Steward on Bradley, 'Bluecoats and Tar Heels: Soldiers and Civilians in Reconstruction North Carolina'
Mark L. Bradley. Bluecoats and Tar Heels: Soldiers and Civilians in Reconstruction North Carolina. Lexington: University Press of Kentucky, 2009. xi + 370 pp. $50.00 (cloth), ISBN 978-0-8131-2507-7.
Reviewed by Rodney Steward (Auburn University) Published on H-NC (June, 2010) Commissioned by Judkin J. Browning
Reconstruction in North Carolina
Mark L. Bradley’s Bluecoats and Tar Heels is a careful study of the Union Army’s role in facilitating Reconstruction in North Carolina. In the prologue, Bradley frames his examination of Reconstruction in the Old North State in the broader context of Albion W. Tourgee’s best-selling novel A Fool’s Errand (1880)--an apt positioning for a study of this kind for complexity, resistance, fatigue, and apathy characterize the story of Reconstruction in North Carolina from beginning to end. Reconstruction historiography is rich with seminal works. Eric Foner’s Reconstruction: America’s Unfinished Revolution (1988), Michael Perman’s Reunion Without Compromise: The South and Reconstruction, 1865-1868 (1973), and Paul D. Escott’s Many Excellent People: Power and Privilege in North Carolina, 1850-1900 (1985)are but a few of the many studies that come to mind. Bradley’s book, however, is unique in that it focuses exclusively on the Union Army’s occupation and the difficulty of being caught between radicals in Congress, lawlessness among the un-Reconstructed, and its charge to protect the newly won rights of freedmen.
From the outset, Reconstruction in North Carolina was an awkward and difficult process that moved in fits and starts and Bradley does an excellent job demonstrating this point. Bluecoats and Tar Heels opens with Confederate general Joseph E. Johnston’s surrender to General William Sherman at the Bennett farm near Durham. Sherman’s lenient terms for the surrender of the Army of Tennessee proved too lenient for his superiors and the Northern public. Suffering the invective of the Northern press, Sherman was ordered to secure Johnston’s surrender under harsher terms. Though condemned for his lenience toward the foe, Bradley asserts that Sherman’s gentle approach may have been the “best blueprint for peace” (p. 23). Indeed, Bradley tells us that Sherman rejected the notion of a harsh Reconstruction policy as one the Northern people would soon abandon. “Sherman believed that a harsh Reconstruction policy would necessitate a substantial occupation force in the former Confederate states, and he doubted that the North would want to maintain a large peacetime army to ‘hold them in subjugation’” (p. 23). Indeed, Bradley demonstrates that throughout Sherman’s brief stay in North Carolina he pursued a policy of conciliation and generosity, issuing rations and supplies to returning veterans and the destitute. Although Sherman left North Carolina in April of 1865, the awkward position the army was to occupy for the next several years in the Old North State was already developing.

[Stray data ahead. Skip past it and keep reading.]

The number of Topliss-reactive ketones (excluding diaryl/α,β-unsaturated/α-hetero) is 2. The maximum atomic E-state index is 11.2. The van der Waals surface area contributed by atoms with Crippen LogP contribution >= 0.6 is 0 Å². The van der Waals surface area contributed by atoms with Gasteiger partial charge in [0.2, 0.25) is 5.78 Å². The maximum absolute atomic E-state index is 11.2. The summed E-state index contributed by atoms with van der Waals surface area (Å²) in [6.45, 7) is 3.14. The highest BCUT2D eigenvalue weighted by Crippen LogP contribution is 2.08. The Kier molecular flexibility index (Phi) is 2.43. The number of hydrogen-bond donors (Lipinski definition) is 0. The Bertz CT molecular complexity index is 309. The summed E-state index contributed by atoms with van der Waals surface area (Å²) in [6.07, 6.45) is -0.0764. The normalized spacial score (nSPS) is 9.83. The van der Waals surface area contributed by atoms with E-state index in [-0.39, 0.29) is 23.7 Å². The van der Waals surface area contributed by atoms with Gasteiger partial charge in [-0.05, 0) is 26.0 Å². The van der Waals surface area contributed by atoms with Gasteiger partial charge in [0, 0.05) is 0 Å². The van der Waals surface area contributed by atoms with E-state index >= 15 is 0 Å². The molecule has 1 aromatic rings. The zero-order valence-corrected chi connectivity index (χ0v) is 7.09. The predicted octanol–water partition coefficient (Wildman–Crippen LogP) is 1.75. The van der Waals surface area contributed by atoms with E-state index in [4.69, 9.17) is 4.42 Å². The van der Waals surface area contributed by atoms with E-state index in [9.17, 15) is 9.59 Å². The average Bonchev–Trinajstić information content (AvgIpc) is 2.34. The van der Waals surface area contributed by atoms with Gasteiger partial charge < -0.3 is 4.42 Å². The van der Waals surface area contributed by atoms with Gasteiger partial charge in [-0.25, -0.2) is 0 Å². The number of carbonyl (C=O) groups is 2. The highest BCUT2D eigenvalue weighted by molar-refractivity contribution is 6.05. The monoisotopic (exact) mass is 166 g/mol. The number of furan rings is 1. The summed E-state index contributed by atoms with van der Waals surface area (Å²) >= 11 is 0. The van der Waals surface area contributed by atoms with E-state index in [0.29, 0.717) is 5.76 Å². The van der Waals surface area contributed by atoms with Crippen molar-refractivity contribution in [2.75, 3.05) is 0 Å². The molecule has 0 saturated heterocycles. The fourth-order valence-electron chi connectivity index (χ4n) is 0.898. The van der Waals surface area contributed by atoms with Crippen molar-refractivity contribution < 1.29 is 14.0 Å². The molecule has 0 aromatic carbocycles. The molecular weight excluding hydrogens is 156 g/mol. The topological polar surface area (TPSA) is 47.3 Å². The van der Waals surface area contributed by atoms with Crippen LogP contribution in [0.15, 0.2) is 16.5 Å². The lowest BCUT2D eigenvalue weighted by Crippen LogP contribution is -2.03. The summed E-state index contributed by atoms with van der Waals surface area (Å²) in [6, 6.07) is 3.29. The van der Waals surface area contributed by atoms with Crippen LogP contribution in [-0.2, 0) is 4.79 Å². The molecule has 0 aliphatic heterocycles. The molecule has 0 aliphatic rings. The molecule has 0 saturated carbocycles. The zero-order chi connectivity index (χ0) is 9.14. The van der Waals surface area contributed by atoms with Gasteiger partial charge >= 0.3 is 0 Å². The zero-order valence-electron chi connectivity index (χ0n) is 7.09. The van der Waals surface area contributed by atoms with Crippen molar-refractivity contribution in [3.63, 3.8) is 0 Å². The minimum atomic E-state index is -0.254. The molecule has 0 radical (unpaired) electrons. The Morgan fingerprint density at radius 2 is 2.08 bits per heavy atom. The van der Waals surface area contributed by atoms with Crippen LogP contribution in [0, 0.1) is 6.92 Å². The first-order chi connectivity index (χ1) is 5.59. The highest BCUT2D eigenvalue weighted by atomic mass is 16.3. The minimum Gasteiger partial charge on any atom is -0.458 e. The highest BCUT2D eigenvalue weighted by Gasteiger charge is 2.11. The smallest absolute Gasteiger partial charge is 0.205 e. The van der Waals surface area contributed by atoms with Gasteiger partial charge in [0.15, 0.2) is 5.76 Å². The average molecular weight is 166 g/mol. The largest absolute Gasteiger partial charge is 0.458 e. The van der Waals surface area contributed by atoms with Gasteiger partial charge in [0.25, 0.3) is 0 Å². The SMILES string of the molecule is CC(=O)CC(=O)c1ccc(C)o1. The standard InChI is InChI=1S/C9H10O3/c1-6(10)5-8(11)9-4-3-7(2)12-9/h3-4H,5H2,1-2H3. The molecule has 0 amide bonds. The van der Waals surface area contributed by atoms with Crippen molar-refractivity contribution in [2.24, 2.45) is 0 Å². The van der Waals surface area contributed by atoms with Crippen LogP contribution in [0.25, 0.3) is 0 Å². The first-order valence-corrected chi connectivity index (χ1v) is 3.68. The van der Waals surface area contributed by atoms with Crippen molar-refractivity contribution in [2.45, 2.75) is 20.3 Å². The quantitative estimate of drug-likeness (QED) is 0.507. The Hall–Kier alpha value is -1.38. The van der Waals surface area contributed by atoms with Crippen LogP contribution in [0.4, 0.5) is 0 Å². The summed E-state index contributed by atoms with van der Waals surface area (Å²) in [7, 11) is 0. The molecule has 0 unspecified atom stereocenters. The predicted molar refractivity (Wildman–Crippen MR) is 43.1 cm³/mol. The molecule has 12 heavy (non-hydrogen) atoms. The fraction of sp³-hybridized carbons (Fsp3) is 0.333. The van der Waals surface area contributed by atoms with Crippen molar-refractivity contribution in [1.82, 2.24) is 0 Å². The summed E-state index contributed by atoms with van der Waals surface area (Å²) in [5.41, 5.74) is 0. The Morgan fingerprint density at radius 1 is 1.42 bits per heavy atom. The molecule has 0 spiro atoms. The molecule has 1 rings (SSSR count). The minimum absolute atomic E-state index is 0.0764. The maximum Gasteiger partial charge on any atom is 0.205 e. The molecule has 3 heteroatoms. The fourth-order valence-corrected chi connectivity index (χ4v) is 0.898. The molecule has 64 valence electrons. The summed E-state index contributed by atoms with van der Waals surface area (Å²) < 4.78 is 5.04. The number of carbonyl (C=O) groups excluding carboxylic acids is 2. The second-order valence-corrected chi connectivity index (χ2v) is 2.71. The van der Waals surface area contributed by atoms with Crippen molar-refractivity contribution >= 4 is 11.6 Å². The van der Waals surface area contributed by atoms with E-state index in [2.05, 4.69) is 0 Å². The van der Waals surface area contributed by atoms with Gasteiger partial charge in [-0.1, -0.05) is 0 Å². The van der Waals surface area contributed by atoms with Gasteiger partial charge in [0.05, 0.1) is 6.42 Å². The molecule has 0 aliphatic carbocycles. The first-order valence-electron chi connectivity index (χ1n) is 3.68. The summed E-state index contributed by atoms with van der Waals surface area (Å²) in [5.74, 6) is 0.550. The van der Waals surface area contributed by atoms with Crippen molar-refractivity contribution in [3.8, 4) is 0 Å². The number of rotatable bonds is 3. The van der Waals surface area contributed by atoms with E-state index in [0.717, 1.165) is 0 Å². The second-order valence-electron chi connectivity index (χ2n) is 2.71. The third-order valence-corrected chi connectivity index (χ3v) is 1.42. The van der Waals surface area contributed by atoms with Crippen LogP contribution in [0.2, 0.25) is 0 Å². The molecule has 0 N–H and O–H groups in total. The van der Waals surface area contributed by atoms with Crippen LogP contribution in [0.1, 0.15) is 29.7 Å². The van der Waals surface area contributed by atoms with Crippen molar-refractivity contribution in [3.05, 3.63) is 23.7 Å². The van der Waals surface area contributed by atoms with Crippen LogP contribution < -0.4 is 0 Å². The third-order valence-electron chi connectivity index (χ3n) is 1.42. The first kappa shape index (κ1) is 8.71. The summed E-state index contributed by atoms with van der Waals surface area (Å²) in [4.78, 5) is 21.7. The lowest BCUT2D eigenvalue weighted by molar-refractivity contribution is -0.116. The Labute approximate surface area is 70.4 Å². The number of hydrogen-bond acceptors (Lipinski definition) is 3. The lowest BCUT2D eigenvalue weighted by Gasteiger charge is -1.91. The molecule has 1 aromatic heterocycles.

Sherman’s subordinate, Major General John M. Schofield, assumed command of the Department of North Carolina in April 1865. Like his predecessor, Schofield also favored conciliation. In Bradley’s account Schofield’s conciliatory inclination was conveyed in general orders. “Schofield urged soldiers and civilians alike to ‘cordially unite in honest endeavors.’... [He] also promised to issue provisions and loan draft animals and wagons to the destitute” (p. 27). Schofield’s greatest frustration was the lack of civil government in North Carolina, which necessitated martial law. The army was required to keep the peace, administer justice, protect freedmen, and encourage the resumption of commerce--all without specific direction or the articulation of official policy from Washington.
Although many Tar Heels were willing to accept occupation and defeat, there were some districts where bitter resentment gushed to the surface. According to Bradley, “the commanding officer at Franklinton in Franklin County confided to his superior that it required ‘all his forbearance at times to endure the arrogance and insolence daily exhibited by a part of the community’” (p. 33). Within weeks of Schofield’s assuming command the state was descending into chaos. The roads were choked with thousands of soldiers and freedmen roaming about. The situation was ripe for violence. Outbreaks of violence between Union soldiers and civilians were relatively rare, but those that did occur usually were sparked by the presence of black soldiers. “Near Clinton in Sampson County, a detachment of the 1st USCT briefly skirmished with a band of mounted guerillas, who avoided capture by outracing their pursuers” (p. 34). Bands of guerillas became a common phenomenon in North Carolina throughout Reconstruction, especially in the eastern counties. Bradley demonstrates that Schofield struggled to maintain order and protect blacks during his tenure as commander of the Department of North Carolina. Ultimately Schofield was disappointed to be skipped over as military governor, but he “left North Carolina in better condition than he found it” (p. 46).